2. Qadree Ollison, RB, Pittsburgh, 6-1, 230, 4.63, rSr, # 30
In much the same way that Thorson willed his team to victory despite the lack of a running game, Ollison and fellow senior Darrin Hall helped Pitt upset visiting Syracuse with quarterback Kenny Pickett completing just 11 passes (for 137 yards) in a game that went to overtime. While Hall scored two touchdowns, including the game-winner from three yards out, the bigger Ollison was the more productive and explosive, rushing for 192 yards, including a 69-yard sprint in the first quarter to get Pitt back on track after falling behind 14-0 to a Syracuse squad that previously bullied Florida State and gave Clemson all it could handle a week ago. Built similarly to Pitt predecessor (and current Pittsburgh Steelers’ starter) James Conner, Ollison sports a powerful frame, bulldozing through would-be tacklers with impressive leg drive and strong stiff-arms, while also showing enough wiggle and speed to gain yardage in chunks. Ollison’s career has been a bit of a roller coaster ride. He earned ACC Freshman of the Year honors after rushing for 1,121 yards and 11 touchdowns in 2015 when Conner went down with a knee injury, but barely half that the past two seasons, requiring a special senior campaign to get back on the NFL radar. Saturday’s performance – which now gives him 596 yards and five touchdowns on the year – will go a long way in accomplishing that.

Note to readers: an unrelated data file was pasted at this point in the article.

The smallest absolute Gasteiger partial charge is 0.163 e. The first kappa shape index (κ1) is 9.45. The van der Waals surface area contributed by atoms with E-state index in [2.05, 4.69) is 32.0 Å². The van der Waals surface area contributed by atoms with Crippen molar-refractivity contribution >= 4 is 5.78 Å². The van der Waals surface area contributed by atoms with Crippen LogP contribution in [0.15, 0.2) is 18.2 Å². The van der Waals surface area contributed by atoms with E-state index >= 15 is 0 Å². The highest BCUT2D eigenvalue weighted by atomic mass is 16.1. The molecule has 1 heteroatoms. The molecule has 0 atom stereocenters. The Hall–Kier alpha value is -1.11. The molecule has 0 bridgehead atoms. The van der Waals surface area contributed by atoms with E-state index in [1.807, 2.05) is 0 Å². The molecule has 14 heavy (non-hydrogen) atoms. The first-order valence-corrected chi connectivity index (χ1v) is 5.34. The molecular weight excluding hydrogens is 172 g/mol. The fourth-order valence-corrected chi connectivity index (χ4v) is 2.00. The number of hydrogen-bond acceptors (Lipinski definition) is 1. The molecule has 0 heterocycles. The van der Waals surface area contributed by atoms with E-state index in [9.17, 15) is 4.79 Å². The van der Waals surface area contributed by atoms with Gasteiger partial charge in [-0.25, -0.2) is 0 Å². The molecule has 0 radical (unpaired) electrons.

1. Jachai Polite, DE/OLB, Florida, 6-2, 242, 4.65 (est.), Jr, # 99
With a tip of the cap to fellow Gators’ linebacker Vosean Joseph, the most impressive player I saw Saturday was Polite, an explosive edge rusher whose six tackles, including two for loss (both sacks) and a forced fumble helped Florida shake up the SEC and the national polls Saturday with a 27-19 win over previously undefeated LSU. While lacking elite size, Polite makes up for it with an explosive burst upfield and terrific agility, allowing him to scrape the edge in a flash to close on unsuspecting quarterbacks, using his disproportionately long arms and strong hands to consistently rip at the ball. Polite’s forced fumble was his fourth over the first six games of the season. He now has 24 tackles, including 7.5 for loss and a team-leading six sacks on the year, a huge jump from last season in which he recorded just 22 stops, including 5.5 for loss and two sacks (along with one forced fumble) before a shoulder injury ended his year early. To be clear, Polite had help in Saturday’s big win. The Gators controlled the line of scrimmage in this game, collecting 11 tackles for loss and five sacks overall compared to just two stops behind the line by LSU (neither of them quarterback takedowns). But make no mistake, Polite was decidedly rude in this contest, instigating big plays with a classic speed to power conversion that has helped similarly-built edge rushers like the Bears’ Khalil Mack (6-3, 247), Broncos’ Von Miller (6-3, 249) and Falcons’ Takk McKinley (6-3, 250) rank among the NFL’s leading sack artists so far this season.
Check out past Risers columns: